Mohamed Morsi's recent ejection as president of Egypt prompts a contrast-and-compare with his Turkish counterpart, Prime Minister Recep Tayyip Erdoğan. Their careers at the top contain major dissimilarities:
- Morsi's stunning economic indifference vs. Erdoğan's very impressive economic management.
- Imposing Islamic ways too fast and broadly in one year vs. applying them slowly and piecemeal in a decade.
- Inspiring the largest political protest in human history vs. winning three elections with successively larger percentages of the vote.
- Antagonizing the deep state vs. patiently sidelining it.
- Being removed from office by the military vs. removing the military from politics.
In brief, Morsi is as incompetent as Erdoğan is competent.
These differences aside, Erdoğan and Morsi, who are mutual admirers, share two key features: wanting to bring their countries in compliance with the Shari'a, the law of Islam, and displaying an autocratic streak, a characteristic which helped undo Morsi and could well wreck Erdoğan's career.
Which leaves me wondering: Is their shared anti-democratic enraged sputtering at dissent just coincidence? Does it reflect the dictatorial quality of their political formations (Necmettin Erbakan's various parties and the Muslim Brotherhood, respectively)? Or does it reveal something inherent about the Islamist program itself?
Gülen, Erdoğan, Gül.
July 21, 2013 update: Kadri Gürsel of the Milliyet newspaper is keeping an eye on Gül, whom he contrasts with Erdoğan as follows:
Before the May 31 social explosion, with a narrative he consciously adopted, Gül was positioning himself with a positive approach to Erdoğan's negatively perceived policies. But Gül was always careful not to trample on the sensitivities of the AKP's conservative base.
As much as Erdoğan deviated from EU perspectives, Gül was emphasizing the importance of the EU for Turkey. Against practices restricting freedom of press in Turkey, Gül defended freedom of press. We remember that Gül had objected to some of Erdoğan's anti-democratic initiatives. For example, last November before the peace process with the Kurds — while Erdoğan spoke of lifting the immunities of nine pro-Kurdish Peace and Democracy Party parliamentarians — Gül opposed him by saying that a vicious circle had to be avoided.
On June 1, Gül intervened with a soothing and reconciliatory approach to Erdoğan's oppressive attitude of using excessive police power. It was not a coincidence that police forces withdrew from Taksim Square on June 1 after Gül's meeting with Erdoğan and other government officials. On June 2 — after Erdoğan left on his tour of the Maghreb — Gül, in a statement clearly addressed to protesters, said: "Democracy does not only mean elections. We received well-intentioned messages. When the time comes, necessary action will be taken."
There is a basic narrative difference between Erdoğan and Gül. As much as Erdoğan sticks to polarizing, extremist and irresponsible narratives, Gül emerges as moderate, responsible and as a unifier. There is one more difference: With his policies and remarks up to today, Erdoğan made it clear that he does not pay any attention to the legitimacy perceptions of non-AKP voters. Gül, however, pays attention to legitimacy perception of those not voting for the AKP.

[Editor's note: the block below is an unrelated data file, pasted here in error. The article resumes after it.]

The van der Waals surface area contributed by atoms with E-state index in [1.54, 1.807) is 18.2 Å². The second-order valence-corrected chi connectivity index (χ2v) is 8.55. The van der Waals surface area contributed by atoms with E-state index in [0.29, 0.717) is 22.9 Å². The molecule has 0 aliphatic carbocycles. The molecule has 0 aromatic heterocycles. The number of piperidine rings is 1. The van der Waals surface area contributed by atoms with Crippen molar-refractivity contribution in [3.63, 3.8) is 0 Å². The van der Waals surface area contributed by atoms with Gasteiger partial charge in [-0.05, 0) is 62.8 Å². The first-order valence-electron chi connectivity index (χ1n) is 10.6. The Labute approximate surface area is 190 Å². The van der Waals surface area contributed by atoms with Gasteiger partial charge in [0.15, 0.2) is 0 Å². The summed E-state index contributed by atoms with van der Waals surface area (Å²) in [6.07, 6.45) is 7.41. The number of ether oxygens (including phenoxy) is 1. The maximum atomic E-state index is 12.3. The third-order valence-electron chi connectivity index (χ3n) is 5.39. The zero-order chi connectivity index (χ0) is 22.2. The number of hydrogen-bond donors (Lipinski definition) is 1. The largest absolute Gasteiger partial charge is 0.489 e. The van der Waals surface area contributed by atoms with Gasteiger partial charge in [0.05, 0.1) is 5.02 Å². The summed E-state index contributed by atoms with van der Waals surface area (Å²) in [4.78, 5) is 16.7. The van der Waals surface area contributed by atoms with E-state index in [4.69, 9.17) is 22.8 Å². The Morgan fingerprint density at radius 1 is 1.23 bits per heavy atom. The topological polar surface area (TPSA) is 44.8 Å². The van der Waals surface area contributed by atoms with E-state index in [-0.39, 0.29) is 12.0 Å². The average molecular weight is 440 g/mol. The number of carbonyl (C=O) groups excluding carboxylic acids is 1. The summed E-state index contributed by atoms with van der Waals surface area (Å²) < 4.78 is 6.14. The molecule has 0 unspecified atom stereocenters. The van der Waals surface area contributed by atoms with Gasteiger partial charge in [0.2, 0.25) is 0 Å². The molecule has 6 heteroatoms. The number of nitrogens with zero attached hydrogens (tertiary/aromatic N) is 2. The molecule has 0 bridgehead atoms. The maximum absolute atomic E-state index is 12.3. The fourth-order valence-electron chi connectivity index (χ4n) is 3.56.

Aug. 20, 2013 update: Rasim Ozan Kütahyalı argues in "Is a Power Struggle Brewing Between Erdoğan and Gülen?" that the rivalry between these two individuals and the organizations they head is the key to the Turkish political scene: "Will they fight for political power, or will they reconcile? Do the Gülen people want their own bureaucratic tutelage to replace the military tutelage? Or is Erdoğan determined to totally purge Gülenists from the state?"
Oct. 10, 2013 update: In his Oct. 1 address to the Turkish parliament, Abdullah Gül further distanced himself from Erdoğan, the Voice of America explains:
Gül praised last June's anti-government protests - which Erdoğan had called a conspiracy against his government, saying they were an important sign of participatory democracy. In another thinly veiled attack on the government, Gül stressed the importance of a free press. According to human rights groups, Turkey is the world's biggest jailer of journalists.
Nov. 12, 2013 update: Semih Idiz raises the possibility in "The Gul Alternative" that "Erdogan's harsh manner may lead his party to consider President Abdullah Gul to run for re-election rather than back Erdogan for president in 2014."
- Cengiz Çandar writes in "Gul faces backlash over support for Internet bill" that he was "the hope of all people who cared about the status and prestige of their country in the international system." But then, on Feb. 18, he signed an internet control bill that Erdoğan had been pushing for and he looked no different from the prime minister.
- Semih Idiz rejects this view in "Gul rebuts Erdogan's international conspiracy claims," arguing that he is intensely disturbed over political developments in Turkey and "regrets having been forced by circumstance" to sign that internet bill.
Which is it? Is Gül really different from Erdoğan of just a more polite version of the same autocratic impulse? Only if he acquires real power, say if Erdoğan for any reason is sidelined, will we know the answer to this important puzzle.